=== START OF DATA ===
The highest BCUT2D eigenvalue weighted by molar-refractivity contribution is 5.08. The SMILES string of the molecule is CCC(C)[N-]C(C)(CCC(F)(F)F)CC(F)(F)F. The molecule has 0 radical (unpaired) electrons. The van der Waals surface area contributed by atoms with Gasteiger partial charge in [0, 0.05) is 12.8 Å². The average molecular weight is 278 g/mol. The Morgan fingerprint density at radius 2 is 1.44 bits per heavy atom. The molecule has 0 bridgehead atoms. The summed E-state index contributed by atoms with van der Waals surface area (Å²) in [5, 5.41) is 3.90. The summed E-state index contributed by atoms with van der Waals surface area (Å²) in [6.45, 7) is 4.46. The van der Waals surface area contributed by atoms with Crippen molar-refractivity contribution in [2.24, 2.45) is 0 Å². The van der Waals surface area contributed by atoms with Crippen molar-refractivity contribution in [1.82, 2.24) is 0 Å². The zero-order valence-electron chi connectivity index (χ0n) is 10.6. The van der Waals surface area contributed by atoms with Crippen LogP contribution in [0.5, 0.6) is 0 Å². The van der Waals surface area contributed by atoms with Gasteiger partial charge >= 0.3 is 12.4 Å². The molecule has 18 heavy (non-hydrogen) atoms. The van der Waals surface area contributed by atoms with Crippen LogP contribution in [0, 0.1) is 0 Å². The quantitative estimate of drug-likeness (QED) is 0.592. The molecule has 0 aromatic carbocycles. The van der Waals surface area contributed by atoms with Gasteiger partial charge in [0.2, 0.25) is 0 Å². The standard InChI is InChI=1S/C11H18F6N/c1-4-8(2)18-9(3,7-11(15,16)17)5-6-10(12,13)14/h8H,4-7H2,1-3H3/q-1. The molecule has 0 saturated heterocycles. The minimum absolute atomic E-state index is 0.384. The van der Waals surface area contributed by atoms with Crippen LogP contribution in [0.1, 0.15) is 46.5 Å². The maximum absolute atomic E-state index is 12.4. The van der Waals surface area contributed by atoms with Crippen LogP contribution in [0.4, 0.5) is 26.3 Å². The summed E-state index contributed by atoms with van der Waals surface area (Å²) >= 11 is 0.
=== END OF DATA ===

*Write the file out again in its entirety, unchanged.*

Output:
The highest BCUT2D eigenvalue weighted by molar-refractivity contribution is 5.08. The SMILES string of the molecule is CCC(C)[N-]C(C)(CCC(F)(F)F)CC(F)(F)F. The molecule has 0 radical (unpaired) electrons. The van der Waals surface area contributed by atoms with Gasteiger partial charge in [0, 0.05) is 12.8 Å². The average molecular weight is 278 g/mol. The Morgan fingerprint density at radius 2 is 1.44 bits per heavy atom. The molecule has 0 bridgehead atoms. The summed E-state index contributed by atoms with van der Waals surface area (Å²) in [5, 5.41) is 3.90. The summed E-state index contributed by atoms with van der Waals surface area (Å²) in [6.45, 7) is 4.46. The van der Waals surface area contributed by atoms with Crippen molar-refractivity contribution in [2.24, 2.45) is 0 Å². The van der Waals surface area contributed by atoms with Crippen molar-refractivity contribution in [1.82, 2.24) is 0 Å². The zero-order valence-electron chi connectivity index (χ0n) is 10.6. The van der Waals surface area contributed by atoms with Crippen LogP contribution in [0.5, 0.6) is 0 Å². The van der Waals surface area contributed by atoms with Gasteiger partial charge >= 0.3 is 12.4 Å². The molecule has 18 heavy (non-hydrogen) atoms. The van der Waals surface area contributed by atoms with Crippen LogP contribution in [0, 0.1) is 0 Å². The quantitative estimate of drug-likeness (QED) is 0.592. The molecule has 0 aromatic carbocycles. The van der Waals surface area contributed by atoms with Gasteiger partial charge in [0.2, 0.25) is 0 Å². The standard InChI is InChI=1S/C11H18F6N/c1-4-8(2)18-9(3,7-11(15,16)17)5-6-10(12,13)14/h8H,4-7H2,1-3H3/q-1. The molecule has 0 saturated heterocycles. The minimum absolute atomic E-state index is 0.384. The van der Waals surface area contributed by atoms with Crippen LogP contribution in [0.1, 0.15) is 46.5 Å². The maximum absolute atomic E-state index is 12.4. The van der Waals surface area contributed by atoms with Crippen LogP contribution in [0.4, 0.5) is 26.3 Å². The summed E-state index contributed by atoms with van der Waals surface area (Å²) >= 11 is 0.